One of the first things salespeople learn is that perceptions are reality. And the same goes for project managers.
Your perceptions and your reality may differ, but if you want to communicate effectively with someone you need to understand their version of the truth.
Perceptions are also closely aligned with expectations. If a stakeholder perceives an organization as unresponsive and inefficient they will expect bad service. From this starting point, the stakeholder will readily accept as true every experience that contradicts their view of the world. A good experience can be written off as "the exception that proves the rule."
This presents a distinct challenge to project managers who are developing a communication plan. Your stakeholder's perceptions of project management will be based on prior experience with other projects in other times and even other organizations.
This is neither fair nor reasonable but it is a fact!
The situation is made worse by another trait: our tendency to feel and remember bad experiences more strongly than good ones.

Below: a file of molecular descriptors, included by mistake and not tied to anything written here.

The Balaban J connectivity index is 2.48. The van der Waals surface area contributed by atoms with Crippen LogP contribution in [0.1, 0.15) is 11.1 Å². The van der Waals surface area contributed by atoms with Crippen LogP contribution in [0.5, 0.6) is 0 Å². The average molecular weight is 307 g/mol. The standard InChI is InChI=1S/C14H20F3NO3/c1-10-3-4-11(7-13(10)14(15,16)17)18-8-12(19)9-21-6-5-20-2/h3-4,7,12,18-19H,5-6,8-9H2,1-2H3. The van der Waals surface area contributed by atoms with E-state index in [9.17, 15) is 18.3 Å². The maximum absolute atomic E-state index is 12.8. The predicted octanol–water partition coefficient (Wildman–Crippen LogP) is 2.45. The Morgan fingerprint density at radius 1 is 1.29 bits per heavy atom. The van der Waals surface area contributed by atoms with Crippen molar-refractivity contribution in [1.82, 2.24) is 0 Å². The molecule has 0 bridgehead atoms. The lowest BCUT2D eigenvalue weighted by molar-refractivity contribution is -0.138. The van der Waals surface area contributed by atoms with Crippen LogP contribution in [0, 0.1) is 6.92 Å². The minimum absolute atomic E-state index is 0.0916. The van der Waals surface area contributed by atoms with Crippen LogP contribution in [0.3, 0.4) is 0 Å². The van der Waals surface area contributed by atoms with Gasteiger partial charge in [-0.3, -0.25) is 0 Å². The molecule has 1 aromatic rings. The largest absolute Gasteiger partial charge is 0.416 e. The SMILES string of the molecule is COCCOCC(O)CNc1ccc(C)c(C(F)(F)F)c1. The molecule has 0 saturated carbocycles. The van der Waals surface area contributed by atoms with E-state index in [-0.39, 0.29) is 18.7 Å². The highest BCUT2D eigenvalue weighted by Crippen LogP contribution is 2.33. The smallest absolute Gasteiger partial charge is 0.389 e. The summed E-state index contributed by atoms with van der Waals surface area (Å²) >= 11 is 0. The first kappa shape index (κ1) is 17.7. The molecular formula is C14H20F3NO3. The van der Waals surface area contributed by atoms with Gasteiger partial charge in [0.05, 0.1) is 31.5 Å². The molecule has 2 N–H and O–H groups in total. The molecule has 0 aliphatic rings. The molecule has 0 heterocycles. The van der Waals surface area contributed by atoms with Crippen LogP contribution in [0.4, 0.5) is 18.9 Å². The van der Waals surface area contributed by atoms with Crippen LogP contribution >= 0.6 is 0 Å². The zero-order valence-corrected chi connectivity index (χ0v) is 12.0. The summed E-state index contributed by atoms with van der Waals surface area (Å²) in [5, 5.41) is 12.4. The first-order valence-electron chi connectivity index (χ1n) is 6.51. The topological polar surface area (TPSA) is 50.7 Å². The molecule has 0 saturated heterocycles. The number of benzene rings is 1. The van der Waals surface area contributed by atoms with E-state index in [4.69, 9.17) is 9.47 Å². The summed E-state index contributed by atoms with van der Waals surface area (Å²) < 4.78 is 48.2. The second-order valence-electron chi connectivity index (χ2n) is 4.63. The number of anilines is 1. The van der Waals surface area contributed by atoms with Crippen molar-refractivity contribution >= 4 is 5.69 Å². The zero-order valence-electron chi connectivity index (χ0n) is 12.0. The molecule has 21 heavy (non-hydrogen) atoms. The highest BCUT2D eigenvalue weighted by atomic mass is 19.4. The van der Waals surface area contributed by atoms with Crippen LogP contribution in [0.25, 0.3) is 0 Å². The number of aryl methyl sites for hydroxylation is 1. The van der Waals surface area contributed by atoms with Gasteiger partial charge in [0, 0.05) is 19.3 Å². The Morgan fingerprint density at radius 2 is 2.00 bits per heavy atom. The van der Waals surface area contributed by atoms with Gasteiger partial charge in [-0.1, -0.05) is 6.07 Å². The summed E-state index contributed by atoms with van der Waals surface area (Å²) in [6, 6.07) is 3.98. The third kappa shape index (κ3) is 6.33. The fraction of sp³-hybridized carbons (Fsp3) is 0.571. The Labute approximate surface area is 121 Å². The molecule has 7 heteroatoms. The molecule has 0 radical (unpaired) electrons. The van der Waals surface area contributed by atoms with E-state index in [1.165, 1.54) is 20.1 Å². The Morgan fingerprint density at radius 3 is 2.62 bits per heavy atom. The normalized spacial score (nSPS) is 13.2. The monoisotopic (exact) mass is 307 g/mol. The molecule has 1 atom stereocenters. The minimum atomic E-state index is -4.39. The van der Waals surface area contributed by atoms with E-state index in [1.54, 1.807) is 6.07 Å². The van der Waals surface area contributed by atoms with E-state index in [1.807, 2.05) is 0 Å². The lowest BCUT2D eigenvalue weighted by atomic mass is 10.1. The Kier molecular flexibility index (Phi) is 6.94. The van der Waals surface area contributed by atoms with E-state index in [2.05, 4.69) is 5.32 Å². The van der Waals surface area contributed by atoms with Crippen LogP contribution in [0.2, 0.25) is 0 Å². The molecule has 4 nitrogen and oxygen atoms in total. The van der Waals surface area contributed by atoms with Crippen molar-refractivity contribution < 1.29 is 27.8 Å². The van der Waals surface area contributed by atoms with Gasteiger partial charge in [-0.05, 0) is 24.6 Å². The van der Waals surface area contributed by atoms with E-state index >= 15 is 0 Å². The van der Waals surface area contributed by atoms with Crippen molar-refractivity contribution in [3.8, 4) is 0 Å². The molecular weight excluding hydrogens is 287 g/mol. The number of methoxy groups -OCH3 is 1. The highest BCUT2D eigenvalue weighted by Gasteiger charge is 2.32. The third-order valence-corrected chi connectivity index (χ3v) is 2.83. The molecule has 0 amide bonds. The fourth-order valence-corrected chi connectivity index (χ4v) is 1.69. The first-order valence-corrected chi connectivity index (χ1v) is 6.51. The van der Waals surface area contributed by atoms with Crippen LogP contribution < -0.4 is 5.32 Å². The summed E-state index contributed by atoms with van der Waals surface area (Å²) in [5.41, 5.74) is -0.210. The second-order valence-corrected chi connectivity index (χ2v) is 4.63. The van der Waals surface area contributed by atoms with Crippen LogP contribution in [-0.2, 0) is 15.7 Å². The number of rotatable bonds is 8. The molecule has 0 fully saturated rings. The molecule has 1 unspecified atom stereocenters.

Where negative attitudes occur, your solution is basically hard work. You need to assess the current attitude of your key stakeholders, determine the optimum attitude and then work to improve the stakeholder's perceptions of your project.
There are three key elements to consider when working to change poor perceptions.
1. Build rapport and open communication channels that will be effective. You may need help from supportive stakeholders to achieve this.
2. Build your credibility by providing accurate, timely and useful information that precisely meets the needs of the stakeholder. Help them to be successful.
3. Whenever possible, differentiate your current project from the person's previous negative experiences.
The bad news is one slip and you immediately reinforce the old perceptions. So stay focused and ensure every communication, authentic and credible.